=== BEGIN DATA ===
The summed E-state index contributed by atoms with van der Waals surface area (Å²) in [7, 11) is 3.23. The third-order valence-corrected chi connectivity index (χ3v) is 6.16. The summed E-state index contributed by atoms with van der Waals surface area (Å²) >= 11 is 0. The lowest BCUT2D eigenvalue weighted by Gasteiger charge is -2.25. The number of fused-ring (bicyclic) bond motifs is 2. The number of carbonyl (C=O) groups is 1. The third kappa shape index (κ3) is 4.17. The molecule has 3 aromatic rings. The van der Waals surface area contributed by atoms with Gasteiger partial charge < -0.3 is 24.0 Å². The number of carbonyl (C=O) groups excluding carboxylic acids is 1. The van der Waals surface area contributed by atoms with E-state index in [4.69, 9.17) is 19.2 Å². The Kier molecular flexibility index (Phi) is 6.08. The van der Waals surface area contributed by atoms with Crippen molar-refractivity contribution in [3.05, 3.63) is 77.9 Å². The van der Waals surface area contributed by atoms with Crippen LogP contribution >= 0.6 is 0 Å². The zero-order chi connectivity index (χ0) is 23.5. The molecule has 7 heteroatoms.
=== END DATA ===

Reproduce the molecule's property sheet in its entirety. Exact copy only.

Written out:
The summed E-state index contributed by atoms with van der Waals surface area (Å²) in [7, 11) is 3.23. The third-order valence-corrected chi connectivity index (χ3v) is 6.16. The summed E-state index contributed by atoms with van der Waals surface area (Å²) >= 11 is 0. The lowest BCUT2D eigenvalue weighted by Gasteiger charge is -2.25. The number of fused-ring (bicyclic) bond motifs is 2. The number of carbonyl (C=O) groups is 1. The third kappa shape index (κ3) is 4.17. The molecule has 3 aromatic rings. The van der Waals surface area contributed by atoms with Gasteiger partial charge < -0.3 is 24.0 Å². The number of carbonyl (C=O) groups excluding carboxylic acids is 1. The van der Waals surface area contributed by atoms with E-state index in [4.69, 9.17) is 19.2 Å². The Kier molecular flexibility index (Phi) is 6.08. The van der Waals surface area contributed by atoms with Crippen molar-refractivity contribution in [3.05, 3.63) is 77.9 Å². The van der Waals surface area contributed by atoms with Crippen LogP contribution >= 0.6 is 0 Å². The zero-order chi connectivity index (χ0) is 23.5. The molecule has 7 heteroatoms.